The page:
In conclusion, many insects could be seen in one hour in my organic garden. Some were beneficial and some were not. Many pollinators were seen. Many destructive insects were seen. I would like to see a lot more beneficial predators. I recently transplanted some Golden Rod to my garden. I found it on a farm in an adjacent county. I have heard that Golden Rod is a good insectary plant. That it aggravates hay fever and allergies is a bad rap and is not true, from what I have read. I plan to introduce more selected flowers in the future. When I planted the Garlic Chives (Allium tuberosum) I did it for food. I did not know it was an excellent insectary too, until I saw it in action.

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35 CommentsLeave a comment

  1. There are so many bugs in a garden but you captured some great photos.

  2. Sally D:
    Thank you. I hope to show more insect photos when I get them this summer.

  3. hi i like bugs and your pictures. nice site!

  4. Kyla:

    Thanks for your comment. I hope to add more insect pictures sometime in the future.

    Of all my posts, the insect posts are the most popular. Until the last year or so, when I learned how beneficial some insects are to the garden, I had not been very interested in insects.

    Does anybody have an idea why insect pictures are so popular?


  5. hmp! nice i can use it for my asignment !! hope for more updates! tnx a lot

  6. Sweet blog. I never know what I am going to come across next. I think you should do more posting as you have some pretty intelligent stuff to say.

    I’ll be watching you . 🙂

    • EmetteJep:

      Thanks for your comment. I hope to post more but I am not sure when that will be. I have more insect photos waiting in the wings.

      Lately I have been experimenting with efficient twig-fueled cooking stoves. I am very pleased with the results. Anyone interested can find what I did by doing a search on “rocket stoves”.

      I have also been experimenting with regenerative radios, trying to find the one that uses the least power and fewest number of active devices (read: “transistors”) yet performs with sensitivity, selectivity, stability and covering a wide tuning range that includes short wave as well as AM broadcast. Someday I may publish my results. So far, it seems to me that three transistors are the minimum needed for a practical radio. I have been able to get one to run a long time on the power left in a battery that, for other purposes, is essentially dead.

      From my organic garden I have been eating strawberries. Also: peppermint, curly dock, dandelion leaves, wild grape twigs and leaves, lambsquarters, winter savory, sorrel, garlic chives, common chives, wild lettuce and green onions. I typically collect a bowl full of an assortment of the above, wash it, chop it up fine, mix it with a bit of mayo, and eat it with biscuits, along with a tea from roasted dandelion roots.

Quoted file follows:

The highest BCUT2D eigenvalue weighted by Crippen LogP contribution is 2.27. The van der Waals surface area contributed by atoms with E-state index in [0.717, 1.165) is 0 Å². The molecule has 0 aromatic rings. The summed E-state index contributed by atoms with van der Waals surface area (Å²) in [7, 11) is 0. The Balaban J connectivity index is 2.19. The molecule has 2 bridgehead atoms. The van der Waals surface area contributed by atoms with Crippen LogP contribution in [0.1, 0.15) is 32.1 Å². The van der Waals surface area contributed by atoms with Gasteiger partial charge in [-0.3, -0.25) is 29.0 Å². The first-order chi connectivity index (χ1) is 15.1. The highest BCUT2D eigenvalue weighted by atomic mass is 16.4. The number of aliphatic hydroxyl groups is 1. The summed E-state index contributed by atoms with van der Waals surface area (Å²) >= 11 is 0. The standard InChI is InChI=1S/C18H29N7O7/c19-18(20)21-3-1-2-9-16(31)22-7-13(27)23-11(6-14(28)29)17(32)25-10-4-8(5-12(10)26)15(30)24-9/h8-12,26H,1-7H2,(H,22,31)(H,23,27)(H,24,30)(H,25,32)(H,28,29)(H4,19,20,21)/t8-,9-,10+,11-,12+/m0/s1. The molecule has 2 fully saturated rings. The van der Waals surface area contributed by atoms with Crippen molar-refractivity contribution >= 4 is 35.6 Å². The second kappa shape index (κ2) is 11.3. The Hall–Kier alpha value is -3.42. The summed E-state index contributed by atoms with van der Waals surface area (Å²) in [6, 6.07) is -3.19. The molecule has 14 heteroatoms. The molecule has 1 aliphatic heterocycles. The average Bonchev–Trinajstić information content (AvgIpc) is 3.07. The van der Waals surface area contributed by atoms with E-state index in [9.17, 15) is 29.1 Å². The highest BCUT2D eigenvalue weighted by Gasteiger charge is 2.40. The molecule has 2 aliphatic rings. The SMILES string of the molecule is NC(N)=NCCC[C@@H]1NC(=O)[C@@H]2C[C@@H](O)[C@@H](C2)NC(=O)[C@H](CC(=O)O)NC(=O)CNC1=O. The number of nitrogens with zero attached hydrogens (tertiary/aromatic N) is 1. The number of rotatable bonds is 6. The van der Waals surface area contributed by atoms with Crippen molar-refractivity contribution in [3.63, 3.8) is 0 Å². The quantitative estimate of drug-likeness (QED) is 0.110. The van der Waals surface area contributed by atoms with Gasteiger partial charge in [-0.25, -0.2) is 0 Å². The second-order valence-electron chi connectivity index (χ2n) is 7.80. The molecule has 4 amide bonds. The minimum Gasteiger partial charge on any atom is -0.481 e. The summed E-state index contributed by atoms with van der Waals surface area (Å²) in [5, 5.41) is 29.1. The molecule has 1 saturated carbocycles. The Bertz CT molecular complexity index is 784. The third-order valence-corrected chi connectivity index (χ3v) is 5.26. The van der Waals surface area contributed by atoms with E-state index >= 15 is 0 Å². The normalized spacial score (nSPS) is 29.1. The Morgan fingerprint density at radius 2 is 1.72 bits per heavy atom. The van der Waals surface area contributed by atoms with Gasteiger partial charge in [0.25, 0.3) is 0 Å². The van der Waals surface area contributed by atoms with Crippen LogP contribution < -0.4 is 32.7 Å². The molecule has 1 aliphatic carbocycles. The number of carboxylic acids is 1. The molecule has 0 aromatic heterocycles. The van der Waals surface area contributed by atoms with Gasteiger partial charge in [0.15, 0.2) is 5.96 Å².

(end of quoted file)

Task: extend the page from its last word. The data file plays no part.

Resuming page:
I also love poke. It is very tender and has a delicate flavor. I do not include it in the above mix because it needs to be boiled twice before eating (or so I have heard; being one never to doubt authority, I always boil my poke twice).

      I have a potato plant I transplanted when it volunteered in an inconvenient spot. Sweet potato slips are sprouting in the kitchen window. I also have carrots raising their heads in the garden. Carrots are all I deliberately started from seed this year (so far). They are slow growers, but I am faithfully keeping them watered and weeded.

      I recently dumped a good bit of compost on the raised bed garden. The compost came from worm bins kept in the basement and an outside compost pile.

      I still collect rainwater and filter it with a slow sand filter. I use the filtered water to hydrate the basement worm bins. I use unfiltered water to hydrate the outside bins and keep the seedlings from wilting.

      I am still eating last years’ sour kraut from a jar in the refrigerator. It has been several months since I checked what is growing in the crocks kept in the basement. Reluctance to look comes from a little fear about what I might find.

      I have not baked sour-dough bread for a while but I know how easy it is to create another starter from whole wheat flower should I ever need to.

      I recently learned that the secret to soft biscuits is adding sugar to the dough.

      I have not used the solar oven yet this year, mostly due to a sparsity of sunny days. It looks like summer is about to put an end to our rainy season soon, though.

      It has been a good spring for wild mushrooms, but I have not found any that I could identify well enough to eat.

      I am still convinced we need to take a serious look at true socialism. Obamanomics, the hysteria of media lick-spittles aside, is not socialism.

      I might take up oil painting again soon. I did that a bit a very long time ago but have some new ideas about mixing paint that I want to try.

      As you see, I keep very busy. Blogging frequently sits on the back burner. Thanks, again, for your interest.


      • what about wter melon and bush beans and obamamelon

  7. The butterfly that you thought to be a Question Mark could have also been an American Comma. The difference is the Comma has a backwards C-shape on the underside of each of its wings, hence the name Comma. I study insects, but mainly butterflies, so I would know. I am 10 years old. I also collect and raise Monarch butterfly caterpillars. Check out my website if you would like to know more, and please leave a comment!

    • Bugster:
      Thank you for your opinion. I suspect you know a lot more about insect identification than I do. My hope was that others could help by pooling their own experiences where many could benefit. ‘From each according to ability to each according to need.’ That is all anybody needs.

  8. I am scared to death of spiders, and saw this freakish spider in my Azalea bush and was determined to find out what kind it was. Thanks to your site I now know it is a corn spider and is harmless. But I still don’t like seeing it every time I go to my car!